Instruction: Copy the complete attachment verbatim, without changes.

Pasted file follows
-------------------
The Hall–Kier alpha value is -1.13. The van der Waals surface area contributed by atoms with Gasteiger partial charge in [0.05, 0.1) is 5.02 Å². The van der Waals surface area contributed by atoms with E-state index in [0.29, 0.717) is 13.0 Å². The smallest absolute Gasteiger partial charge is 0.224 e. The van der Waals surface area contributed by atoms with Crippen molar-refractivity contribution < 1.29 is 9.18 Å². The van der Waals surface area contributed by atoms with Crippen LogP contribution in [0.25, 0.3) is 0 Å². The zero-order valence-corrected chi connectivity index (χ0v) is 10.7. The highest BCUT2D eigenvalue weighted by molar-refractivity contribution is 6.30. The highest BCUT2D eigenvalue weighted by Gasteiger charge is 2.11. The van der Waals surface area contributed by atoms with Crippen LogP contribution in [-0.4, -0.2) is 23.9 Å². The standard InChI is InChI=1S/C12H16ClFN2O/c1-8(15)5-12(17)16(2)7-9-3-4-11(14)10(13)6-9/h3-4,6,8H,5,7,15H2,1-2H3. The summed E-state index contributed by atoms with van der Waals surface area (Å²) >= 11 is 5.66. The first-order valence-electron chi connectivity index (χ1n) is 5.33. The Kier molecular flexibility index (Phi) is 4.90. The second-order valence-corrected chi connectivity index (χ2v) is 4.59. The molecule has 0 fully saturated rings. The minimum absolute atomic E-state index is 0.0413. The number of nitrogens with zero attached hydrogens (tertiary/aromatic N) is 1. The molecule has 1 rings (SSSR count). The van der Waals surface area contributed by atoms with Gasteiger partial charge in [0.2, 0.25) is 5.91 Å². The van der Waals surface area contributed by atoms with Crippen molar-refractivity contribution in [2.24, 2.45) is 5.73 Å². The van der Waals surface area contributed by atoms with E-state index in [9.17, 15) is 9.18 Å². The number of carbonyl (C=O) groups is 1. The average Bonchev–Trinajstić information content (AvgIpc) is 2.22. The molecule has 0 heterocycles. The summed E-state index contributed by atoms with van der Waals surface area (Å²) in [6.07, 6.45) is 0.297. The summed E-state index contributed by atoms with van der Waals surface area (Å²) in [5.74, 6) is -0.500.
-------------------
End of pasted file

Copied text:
The Hall–Kier alpha value is -1.13. The van der Waals surface area contributed by atoms with Gasteiger partial charge in [0.05, 0.1) is 5.02 Å². The van der Waals surface area contributed by atoms with E-state index in [0.29, 0.717) is 13.0 Å². The smallest absolute Gasteiger partial charge is 0.224 e. The van der Waals surface area contributed by atoms with Crippen molar-refractivity contribution < 1.29 is 9.18 Å². The van der Waals surface area contributed by atoms with Crippen LogP contribution in [0.25, 0.3) is 0 Å². The zero-order valence-corrected chi connectivity index (χ0v) is 10.7. The highest BCUT2D eigenvalue weighted by molar-refractivity contribution is 6.30. The highest BCUT2D eigenvalue weighted by Gasteiger charge is 2.11. The van der Waals surface area contributed by atoms with Crippen LogP contribution in [-0.4, -0.2) is 23.9 Å². The standard InChI is InChI=1S/C12H16ClFN2O/c1-8(15)5-12(17)16(2)7-9-3-4-11(14)10(13)6-9/h3-4,6,8H,5,7,15H2,1-2H3. The summed E-state index contributed by atoms with van der Waals surface area (Å²) >= 11 is 5.66. The first-order valence-electron chi connectivity index (χ1n) is 5.33. The Kier molecular flexibility index (Phi) is 4.90. The second-order valence-corrected chi connectivity index (χ2v) is 4.59. The molecule has 0 fully saturated rings. The minimum absolute atomic E-state index is 0.0413. The number of nitrogens with zero attached hydrogens (tertiary/aromatic N) is 1. The molecule has 1 rings (SSSR count). The van der Waals surface area contributed by atoms with Gasteiger partial charge in [0.2, 0.25) is 5.91 Å². The van der Waals surface area contributed by atoms with Crippen molar-refractivity contribution in [2.24, 2.45) is 5.73 Å². The van der Waals surface area contributed by atoms with E-state index in [9.17, 15) is 9.18 Å². The number of carbonyl (C=O) groups is 1. The average Bonchev–Trinajstić information content (AvgIpc) is 2.22. The molecule has 0 heterocycles. The summed E-state index contributed by atoms with van der Waals surface area (Å²) in [6.07, 6.45) is 0.297. The summed E-state index contributed by atoms with van der Waals surface area (Å²) in [5.74, 6) is -0.500.